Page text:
Dr. Brennan Kruszewski is a practicing internist and primary care physician in Beachwood, Ohio. He graduated from Emory University School of Medicine in 2018, and recently completed his residency in Internal Medicine at University Hospitals/Case Western Reserve University in Cleveland. He enjoys writing about a variety of medical topics, including his time in academic medicine and how to succeed as a young physician. In his spare time, he is an avid cyclist, lover of classical literature, and choral singer.
What does it mean to be a doctor? When people think about doctors, they might have some Hollywood-conjured image of a gleaming white coat, winning smile, and a fancy sports car. What they often don’t think about is the reality of years of training, interrupted sleep, and the increasing burden of student loan debt. While the doctor-patient relationship of old is still at the core of being a doctor, the pressures of seeing more patients every hour, an increasingly complex medical system, and increasingly fragmented medical care threaten to chip away at that bond. During a physician’s training, when the hours are long, the pay is low, and the days seem to drag on endlessly, most trainees will wonder if becoming a doctor is worth it at all. It’s a question worth answering whether you’re just considering medical school or whether you’ve been practicing for several years and wonder if a change is right for you.
Becoming a doctor is a lot like becoming a different person. You’ll learn things you never knew before, have access to information that some people will trust no one else with, and will be quite literally be responsible for people’s lives on a daily basis. Few other professions can match the intimacy of the doctor-patient relationship. This responsibility has its privileges, but many doctors also take work home with them and carry the stories of their patients throughout their lives. This is not a burden to be taken on lightly. Becoming a doctor will change you as a person – whether you like it or not.
Is Becoming a Doctor Worth It?
The financial aspect
To answer this question, we should remind ourselves what we mean by “worth it.” Financially, many people think that becoming a doctor is the pathway to a high income and job security. However, doctors must take out large amounts of student loans and years of delayed gratification during the undergraduate years, medical school, and residency or fellowship. Before earning a high salary, you’ll be a decade behind your peers financially if you decide to go to medical school – perhaps longer if you decide to subspecialize. The hours are also a consideration: for most specialties, some combination of after-hours calls and emergencies means that you may never be truly “off the clock.”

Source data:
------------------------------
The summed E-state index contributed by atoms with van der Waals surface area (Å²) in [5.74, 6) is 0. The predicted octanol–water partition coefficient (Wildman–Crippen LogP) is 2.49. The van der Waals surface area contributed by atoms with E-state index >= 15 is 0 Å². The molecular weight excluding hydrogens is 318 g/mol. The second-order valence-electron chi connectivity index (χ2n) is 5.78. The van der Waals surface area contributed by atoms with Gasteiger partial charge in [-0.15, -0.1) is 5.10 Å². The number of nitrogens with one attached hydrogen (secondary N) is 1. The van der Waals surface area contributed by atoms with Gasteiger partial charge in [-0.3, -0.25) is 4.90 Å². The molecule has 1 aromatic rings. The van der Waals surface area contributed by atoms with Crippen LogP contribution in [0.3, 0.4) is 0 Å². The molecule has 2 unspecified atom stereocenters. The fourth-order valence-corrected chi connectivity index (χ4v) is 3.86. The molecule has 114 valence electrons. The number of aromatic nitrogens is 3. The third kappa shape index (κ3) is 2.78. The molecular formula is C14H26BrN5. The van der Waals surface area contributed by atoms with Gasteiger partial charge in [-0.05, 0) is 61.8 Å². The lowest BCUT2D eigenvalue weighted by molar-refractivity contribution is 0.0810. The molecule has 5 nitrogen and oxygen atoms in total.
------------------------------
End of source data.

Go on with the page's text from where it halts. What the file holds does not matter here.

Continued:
You’re never truly “off the clock”
Even in specialties where there are set hours, expect your friends and family to reach out to you as the expert on all things medical. From the moment you start medical school, you’ll get texts from friends about their weird rashes, phone calls from your cousin about their sore throat, or unsolicited (and sometimes lengthy!) conversations from acquaintances about their medical issues if they happen to find out what it is you do for a living. You may not even be safe on vacation! On my first vacation after residency, there was a medical emergency on my flight that required my assistance. You never know when you’ll be called on to use your training, even when you’re trying to take some well-earned time to relax.
They say medicine is not just a job, but a calling
On the other hand, there’s nothing to me that quite measures up to the ability to diagnose, treat, and prevent illness and disease. The degree of trust that people place in their doctor is simply beyond compare. People will come to you to express their greatest fears, and you will have the unique ability to address them. They present to you their hurts and sorrows, and you will have the chance to offer them comfort, and in many cases, relief. There is little argument that this element of being a doctor will in all likelihood earn you a comfortable salary, respect in your community, and a chance to make a deep, personal impact on the lives of your patients. But it is the human connections you make in medicine that ultimately make the profession worth it. Many people consider medicine to be a calling, not simply a job. To those people, the rewards of daily work typically outweigh the number of hours and lost compensation of residency.
Is Medical School Worth It?